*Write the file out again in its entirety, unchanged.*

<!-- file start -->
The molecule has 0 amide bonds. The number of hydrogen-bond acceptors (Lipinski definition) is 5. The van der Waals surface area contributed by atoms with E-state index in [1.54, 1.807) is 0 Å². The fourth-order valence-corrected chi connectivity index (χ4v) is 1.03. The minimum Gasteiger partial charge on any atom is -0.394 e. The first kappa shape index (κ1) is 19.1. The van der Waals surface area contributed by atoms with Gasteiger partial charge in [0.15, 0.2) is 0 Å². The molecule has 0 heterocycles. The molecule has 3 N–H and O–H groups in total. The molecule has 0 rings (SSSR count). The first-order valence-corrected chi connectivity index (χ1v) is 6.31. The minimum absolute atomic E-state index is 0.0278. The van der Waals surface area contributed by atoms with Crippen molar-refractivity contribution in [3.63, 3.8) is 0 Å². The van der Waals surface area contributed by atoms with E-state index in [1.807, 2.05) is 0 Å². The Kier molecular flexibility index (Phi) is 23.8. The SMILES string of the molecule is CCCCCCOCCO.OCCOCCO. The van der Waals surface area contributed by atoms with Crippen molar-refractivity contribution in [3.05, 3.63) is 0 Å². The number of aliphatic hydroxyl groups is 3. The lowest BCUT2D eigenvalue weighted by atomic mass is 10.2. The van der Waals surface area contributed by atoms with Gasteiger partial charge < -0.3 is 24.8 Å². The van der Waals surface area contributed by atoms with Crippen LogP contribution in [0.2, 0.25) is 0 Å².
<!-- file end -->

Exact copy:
The molecule has 0 amide bonds. The number of hydrogen-bond acceptors (Lipinski definition) is 5. The van der Waals surface area contributed by atoms with E-state index in [1.54, 1.807) is 0 Å². The fourth-order valence-corrected chi connectivity index (χ4v) is 1.03. The minimum Gasteiger partial charge on any atom is -0.394 e. The first kappa shape index (κ1) is 19.1. The van der Waals surface area contributed by atoms with Gasteiger partial charge in [0.15, 0.2) is 0 Å². The molecule has 0 heterocycles. The molecule has 3 N–H and O–H groups in total. The molecule has 0 rings (SSSR count). The first-order valence-corrected chi connectivity index (χ1v) is 6.31. The minimum absolute atomic E-state index is 0.0278. The van der Waals surface area contributed by atoms with Crippen molar-refractivity contribution in [3.63, 3.8) is 0 Å². The van der Waals surface area contributed by atoms with E-state index in [1.807, 2.05) is 0 Å². The Kier molecular flexibility index (Phi) is 23.8. The SMILES string of the molecule is CCCCCCOCCO.OCCOCCO. The van der Waals surface area contributed by atoms with Crippen molar-refractivity contribution in [3.05, 3.63) is 0 Å². The number of aliphatic hydroxyl groups is 3. The lowest BCUT2D eigenvalue weighted by atomic mass is 10.2. The van der Waals surface area contributed by atoms with Gasteiger partial charge < -0.3 is 24.8 Å². The van der Waals surface area contributed by atoms with Crippen LogP contribution in [0.2, 0.25) is 0 Å².